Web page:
A young woman, of mixed negro and Indian blood, excited much interest during the Union war, by exhibiting, at the Soldiers' Relief Fair in Boston, a bust of Colonel Shaw — the " fair-haired hero," and martyr to the cause of her race ; it seemed like an inspiration of grateful homage, that so authentic a likeness and pleasing a work should have emanated from the unpractised hands of a dusky maiden. Since then she has modelled " The Freedwoman, on First Hearing of her Liberty " — of which it has been said that " it tells with much eloquence a painful story." Of the curious and speculative interest excited by this novice in sculpture, among the Roman studios, we may judge by the following description contained in a recent letter from that city : —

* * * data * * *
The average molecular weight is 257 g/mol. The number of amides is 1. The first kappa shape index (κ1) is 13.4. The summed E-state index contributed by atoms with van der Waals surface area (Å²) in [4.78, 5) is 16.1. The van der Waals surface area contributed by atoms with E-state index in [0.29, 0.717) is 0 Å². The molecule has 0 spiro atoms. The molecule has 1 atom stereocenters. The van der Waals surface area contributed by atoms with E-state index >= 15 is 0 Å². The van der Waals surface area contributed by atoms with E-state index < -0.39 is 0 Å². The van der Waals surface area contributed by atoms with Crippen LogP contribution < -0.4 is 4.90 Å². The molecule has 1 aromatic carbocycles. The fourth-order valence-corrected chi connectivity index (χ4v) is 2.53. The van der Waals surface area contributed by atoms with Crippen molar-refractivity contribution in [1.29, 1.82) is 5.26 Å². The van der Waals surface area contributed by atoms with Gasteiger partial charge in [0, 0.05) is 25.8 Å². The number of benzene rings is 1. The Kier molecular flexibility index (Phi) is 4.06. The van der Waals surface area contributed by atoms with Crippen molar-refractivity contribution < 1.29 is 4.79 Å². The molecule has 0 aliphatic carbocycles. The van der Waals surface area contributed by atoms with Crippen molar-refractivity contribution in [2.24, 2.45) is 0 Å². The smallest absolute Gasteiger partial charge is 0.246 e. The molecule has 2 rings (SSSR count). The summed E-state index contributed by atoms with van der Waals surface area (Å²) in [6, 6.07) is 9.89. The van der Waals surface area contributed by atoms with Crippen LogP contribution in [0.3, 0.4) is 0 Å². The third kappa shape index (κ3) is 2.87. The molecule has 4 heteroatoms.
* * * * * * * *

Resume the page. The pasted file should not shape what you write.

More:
"Edmonia Lewis is a little American girl, scarcely twenty-two years of age, born in Greenbush. opposite Albany, on the Hudson, of Indian and negro parentage, and bearing in her face the characteristic types of her origin. In her coarse but appropriate attire, with her black hair loose, and grasping in her tiny hand the chisel with which she does not disdain —perhaps with which she is obliged — to work, and with her large, black, sympathetic eyes brimful of simple, unaffected enthusiasm, Miss Lewis is unquestionably the most interesting representative of our country in Europe. Interesting not alone because she belongs to a contemned and hitherto oppressed race, which labors under the imputation of artistic incapacity, but because she has already distinguished herself in sculpture — not perhaps in its highest grade, according to the accepted canons of the art, but in its naturalistic, not to say the most pleasing form. The undoubted criticism to be made on most American sculptors in Europe is that they gravitate too much toward what is called the "classical" in style, with a constantly increasing tendency. It may be reserved, for the youthful Indian girl in the Via della Frezza, which, as I have intimated, is quite an aside and by no means aristocratic street in Rome, through a success that may be well founded, and which certainly will be well earned, to indicate to her countrymen, working in the same field, a distinctive, if not entirely original style in sculpture, which may ultimately take high rank as the 'American School.' Has sculpture no new domains to occupy, no new worlds to conquer ? Have Greece and Rome exhausted every combination of form and lineament, so that nineteenth century life, and its loftier achievements and grander aspirations, can find no expression?"